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Interactions of Radiation and Convection in Simulated Tropical Cloud Clusters

Qiang FuDepartment of Meteorology/CARSS, University of Utah, Salt Lake City, Utah

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Steven K. KruegerDepartment of Meteorology/CARSS, University of Utah, Salt Lake City, Utah

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K. N. LiouDepartment of Meteorology/CARSS, University of Utah, Salt Lake City, Utah

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Abstract

A two-dimensional cumulus ensemble model is used to study the interactions of radiation and convection in tropical squall cloud clusters. The model includes cloud-scale and mesoscale dynamics, an improved bulk ice microphysics parameterization, and an advanced interactive radiative transfer scheme. The life cycle of a tropical squall line is simulated over a 12-h period using thermodynamic and kinematic initial conditions as well as large-scale advective forcing typical of a GATE Phase III squall cluster environment. The focus is on the interaction and feedback between longwave (or IR) radiation and cloud processes.

It will be shown that clew-sky IR cooling enhances convection and, hence, surface precipitation. Simulation results reveal an increase of surface precipitation by ∼15% (∼1.7 mm) over a 12-b period due to this clear-sky cooling. With fully interactive IR radiative heating, direct destabilization of clouds via IR radiative top cooling and base warming generates more turbulence and contributes to the longevity and extent of the upper-tropospheric stratiform (anvil) clouds associated with deep convection. The greater extent of anvil clouds decreases the outgoing IR flux at the top of the atmosphere by as much as 20 W m−2.

With fully interactive IR radiative heating, the anvil cirrus reduces the IR cooling of the troposphere with respect to the clear-sky values. This cloud IR radiative forcing has a negative feedback on tropical deep convection, which will be referred to as “anvil cloud IR radiative feedback.” This feedback decreases surface precipitation by ∼10% (∼1.3 mm). It will also be shown that IR radiative processes modify the hydrometer profiles by affecting convection. On changing the cloud particle size distributions prescribed in radiation calculations, it is further demonstrated that the size distributions significantly influence the convective activity through their effects on the cloud IR radiative forcing.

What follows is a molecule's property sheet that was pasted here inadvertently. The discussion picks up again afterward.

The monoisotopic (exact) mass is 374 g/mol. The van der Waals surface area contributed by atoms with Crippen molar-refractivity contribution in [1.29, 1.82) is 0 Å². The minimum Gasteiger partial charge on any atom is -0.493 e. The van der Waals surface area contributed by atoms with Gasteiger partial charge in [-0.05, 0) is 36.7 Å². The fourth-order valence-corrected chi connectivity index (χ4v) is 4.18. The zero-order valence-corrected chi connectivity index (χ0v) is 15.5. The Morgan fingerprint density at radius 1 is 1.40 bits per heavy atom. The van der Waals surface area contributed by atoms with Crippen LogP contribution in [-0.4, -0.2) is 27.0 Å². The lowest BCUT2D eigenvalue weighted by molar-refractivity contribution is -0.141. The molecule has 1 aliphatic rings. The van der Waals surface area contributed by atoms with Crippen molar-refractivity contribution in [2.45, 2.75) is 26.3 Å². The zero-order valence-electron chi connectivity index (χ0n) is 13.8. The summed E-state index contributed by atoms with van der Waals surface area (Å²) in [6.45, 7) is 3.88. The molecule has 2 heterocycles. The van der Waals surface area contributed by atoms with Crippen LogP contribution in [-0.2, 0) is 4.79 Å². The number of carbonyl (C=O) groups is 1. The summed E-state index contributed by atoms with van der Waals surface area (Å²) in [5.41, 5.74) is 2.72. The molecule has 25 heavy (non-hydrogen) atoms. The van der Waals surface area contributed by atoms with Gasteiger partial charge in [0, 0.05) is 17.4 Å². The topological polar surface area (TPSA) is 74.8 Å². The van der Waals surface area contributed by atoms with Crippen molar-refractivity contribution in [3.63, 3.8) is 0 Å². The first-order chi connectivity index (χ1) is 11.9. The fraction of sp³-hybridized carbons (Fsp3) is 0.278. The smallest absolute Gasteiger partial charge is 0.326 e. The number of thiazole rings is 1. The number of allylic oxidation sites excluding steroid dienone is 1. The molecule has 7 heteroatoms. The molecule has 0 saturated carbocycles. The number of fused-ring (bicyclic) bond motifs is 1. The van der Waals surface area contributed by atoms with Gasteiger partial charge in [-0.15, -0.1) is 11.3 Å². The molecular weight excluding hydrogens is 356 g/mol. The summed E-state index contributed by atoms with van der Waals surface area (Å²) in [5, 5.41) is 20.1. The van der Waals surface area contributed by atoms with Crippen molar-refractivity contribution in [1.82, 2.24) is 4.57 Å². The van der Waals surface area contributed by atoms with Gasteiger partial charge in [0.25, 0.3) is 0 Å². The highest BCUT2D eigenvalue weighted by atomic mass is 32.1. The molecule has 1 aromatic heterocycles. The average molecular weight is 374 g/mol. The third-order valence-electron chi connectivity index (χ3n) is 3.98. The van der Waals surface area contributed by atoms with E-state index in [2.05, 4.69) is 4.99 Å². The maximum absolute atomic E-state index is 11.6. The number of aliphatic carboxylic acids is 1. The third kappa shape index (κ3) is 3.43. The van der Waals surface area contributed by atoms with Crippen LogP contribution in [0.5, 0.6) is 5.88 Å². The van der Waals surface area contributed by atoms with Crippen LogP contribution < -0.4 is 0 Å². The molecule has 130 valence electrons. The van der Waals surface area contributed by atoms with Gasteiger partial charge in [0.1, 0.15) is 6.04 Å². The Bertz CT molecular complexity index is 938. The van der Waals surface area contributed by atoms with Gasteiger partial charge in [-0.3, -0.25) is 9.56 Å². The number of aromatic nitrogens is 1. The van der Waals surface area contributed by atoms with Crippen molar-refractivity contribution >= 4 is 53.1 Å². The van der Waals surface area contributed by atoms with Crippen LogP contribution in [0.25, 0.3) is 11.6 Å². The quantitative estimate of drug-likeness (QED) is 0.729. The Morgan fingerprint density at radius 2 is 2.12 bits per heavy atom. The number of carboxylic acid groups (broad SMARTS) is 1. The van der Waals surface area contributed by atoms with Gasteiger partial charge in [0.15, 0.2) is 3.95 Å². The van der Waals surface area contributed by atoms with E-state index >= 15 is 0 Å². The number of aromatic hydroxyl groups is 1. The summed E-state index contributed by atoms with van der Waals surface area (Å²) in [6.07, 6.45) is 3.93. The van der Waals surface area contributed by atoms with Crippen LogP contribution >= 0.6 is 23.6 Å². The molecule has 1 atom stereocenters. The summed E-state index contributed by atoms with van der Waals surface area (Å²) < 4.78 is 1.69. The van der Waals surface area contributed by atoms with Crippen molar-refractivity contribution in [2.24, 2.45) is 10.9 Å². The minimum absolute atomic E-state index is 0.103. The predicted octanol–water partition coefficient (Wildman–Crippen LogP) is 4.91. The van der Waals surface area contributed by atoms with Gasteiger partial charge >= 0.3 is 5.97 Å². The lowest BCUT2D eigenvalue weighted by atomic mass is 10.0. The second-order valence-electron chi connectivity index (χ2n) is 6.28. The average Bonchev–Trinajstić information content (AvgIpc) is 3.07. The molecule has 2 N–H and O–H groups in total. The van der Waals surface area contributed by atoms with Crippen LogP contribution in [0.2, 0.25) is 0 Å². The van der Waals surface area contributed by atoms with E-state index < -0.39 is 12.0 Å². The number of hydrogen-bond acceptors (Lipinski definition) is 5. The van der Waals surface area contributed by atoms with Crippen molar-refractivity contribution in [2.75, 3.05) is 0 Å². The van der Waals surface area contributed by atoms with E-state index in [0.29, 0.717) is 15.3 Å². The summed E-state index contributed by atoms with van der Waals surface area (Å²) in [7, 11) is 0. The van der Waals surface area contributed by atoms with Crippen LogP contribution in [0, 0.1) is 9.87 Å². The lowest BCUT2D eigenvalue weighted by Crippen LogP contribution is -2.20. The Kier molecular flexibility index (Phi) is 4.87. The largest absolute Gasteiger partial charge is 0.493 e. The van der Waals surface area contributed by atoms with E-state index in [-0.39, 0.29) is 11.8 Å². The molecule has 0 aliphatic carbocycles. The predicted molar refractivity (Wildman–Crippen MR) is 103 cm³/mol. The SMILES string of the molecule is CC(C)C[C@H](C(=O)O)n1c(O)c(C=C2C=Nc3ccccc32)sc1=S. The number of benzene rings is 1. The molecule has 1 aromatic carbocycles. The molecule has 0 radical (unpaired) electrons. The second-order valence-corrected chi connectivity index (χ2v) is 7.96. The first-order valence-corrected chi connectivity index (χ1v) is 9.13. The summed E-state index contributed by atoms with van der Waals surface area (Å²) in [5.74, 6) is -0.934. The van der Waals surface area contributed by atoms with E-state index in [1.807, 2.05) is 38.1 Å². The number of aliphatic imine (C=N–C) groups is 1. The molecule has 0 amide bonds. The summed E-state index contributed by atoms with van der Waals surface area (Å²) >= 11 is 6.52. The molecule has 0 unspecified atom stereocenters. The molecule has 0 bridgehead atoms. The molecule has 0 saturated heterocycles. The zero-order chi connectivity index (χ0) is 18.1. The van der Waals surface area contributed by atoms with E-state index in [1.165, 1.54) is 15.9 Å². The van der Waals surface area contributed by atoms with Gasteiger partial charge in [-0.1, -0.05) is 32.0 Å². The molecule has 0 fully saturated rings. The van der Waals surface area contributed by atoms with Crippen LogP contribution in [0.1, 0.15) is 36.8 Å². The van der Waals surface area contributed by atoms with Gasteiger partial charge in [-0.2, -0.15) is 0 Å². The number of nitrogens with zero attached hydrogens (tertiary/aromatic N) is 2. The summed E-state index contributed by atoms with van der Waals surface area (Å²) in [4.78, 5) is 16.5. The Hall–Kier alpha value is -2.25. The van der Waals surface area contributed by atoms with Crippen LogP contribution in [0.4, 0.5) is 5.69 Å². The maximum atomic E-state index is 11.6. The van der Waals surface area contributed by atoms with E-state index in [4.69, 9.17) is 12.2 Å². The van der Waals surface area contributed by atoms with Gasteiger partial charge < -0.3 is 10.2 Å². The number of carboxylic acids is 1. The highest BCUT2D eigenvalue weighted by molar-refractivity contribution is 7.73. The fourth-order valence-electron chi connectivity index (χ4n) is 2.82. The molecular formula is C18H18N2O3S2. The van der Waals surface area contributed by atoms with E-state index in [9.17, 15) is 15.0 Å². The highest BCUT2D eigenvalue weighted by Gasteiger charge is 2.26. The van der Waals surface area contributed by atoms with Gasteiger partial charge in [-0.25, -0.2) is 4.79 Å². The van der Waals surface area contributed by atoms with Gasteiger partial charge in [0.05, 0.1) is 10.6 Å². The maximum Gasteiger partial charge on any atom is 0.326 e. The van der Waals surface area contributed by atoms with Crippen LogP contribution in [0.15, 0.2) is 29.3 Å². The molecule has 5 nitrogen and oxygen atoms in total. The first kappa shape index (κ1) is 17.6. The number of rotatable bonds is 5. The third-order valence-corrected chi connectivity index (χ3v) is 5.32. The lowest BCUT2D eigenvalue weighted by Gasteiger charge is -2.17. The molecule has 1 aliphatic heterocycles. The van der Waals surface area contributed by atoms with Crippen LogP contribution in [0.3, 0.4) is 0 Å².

The impact of clear-air IR cooling and cloud radiative forcing on deep convection is further examined by using the cloud-work function, which is a generalized number of the moist convective instability in die large-scale environment. The clear-air IR cooling tends to increase the cloud-work function, but the cloud IR radiative forcing tends to reduce it, especially for the deposit clouds.

Abstract

A two-dimensional cumulus ensemble model is used to study the interactions of radiation and convection in tropical squall cloud clusters. The model includes cloud-scale and mesoscale dynamics, an improved bulk ice microphysics parameterization, and an advanced interactive radiative transfer scheme. The life cycle of a tropical squall line is simulated over a 12-h period using thermodynamic and kinematic initial conditions as well as large-scale advective forcing typical of a GATE Phase III squall cluster environment. The focus is on the interaction and feedback between longwave (or IR) radiation and cloud processes.

It will be shown that clew-sky IR cooling enhances convection and, hence, surface precipitation. Simulation results reveal an increase of surface precipitation by ∼15% (∼1.7 mm) over a 12-b period due to this clear-sky cooling. With fully interactive IR radiative heating, direct destabilization of clouds via IR radiative top cooling and base warming generates more turbulence and contributes to the longevity and extent of the upper-tropospheric stratiform (anvil) clouds associated with deep convection. The greater extent of anvil clouds decreases the outgoing IR flux at the top of the atmosphere by as much as 20 W m−2.

With fully interactive IR radiative heating, the anvil cirrus reduces the IR cooling of the troposphere with respect to the clear-sky values. This cloud IR radiative forcing has a negative feedback on tropical deep convection, which will be referred to as “anvil cloud IR radiative feedback.” This feedback decreases surface precipitation by ∼10% (∼1.3 mm). It will also be shown that IR radiative processes modify the hydrometer profiles by affecting convection. On changing the cloud particle size distributions prescribed in radiation calculations, it is further demonstrated that the size distributions significantly influence the convective activity through their effects on the cloud IR radiative forcing.

The impact of clear-air IR cooling and cloud radiative forcing on deep convection is further examined by using the cloud-work function, which is a generalized number of the moist convective instability in die large-scale environment. The clear-air IR cooling tends to increase the cloud-work function, but the cloud IR radiative forcing tends to reduce it, especially for the deposit clouds.

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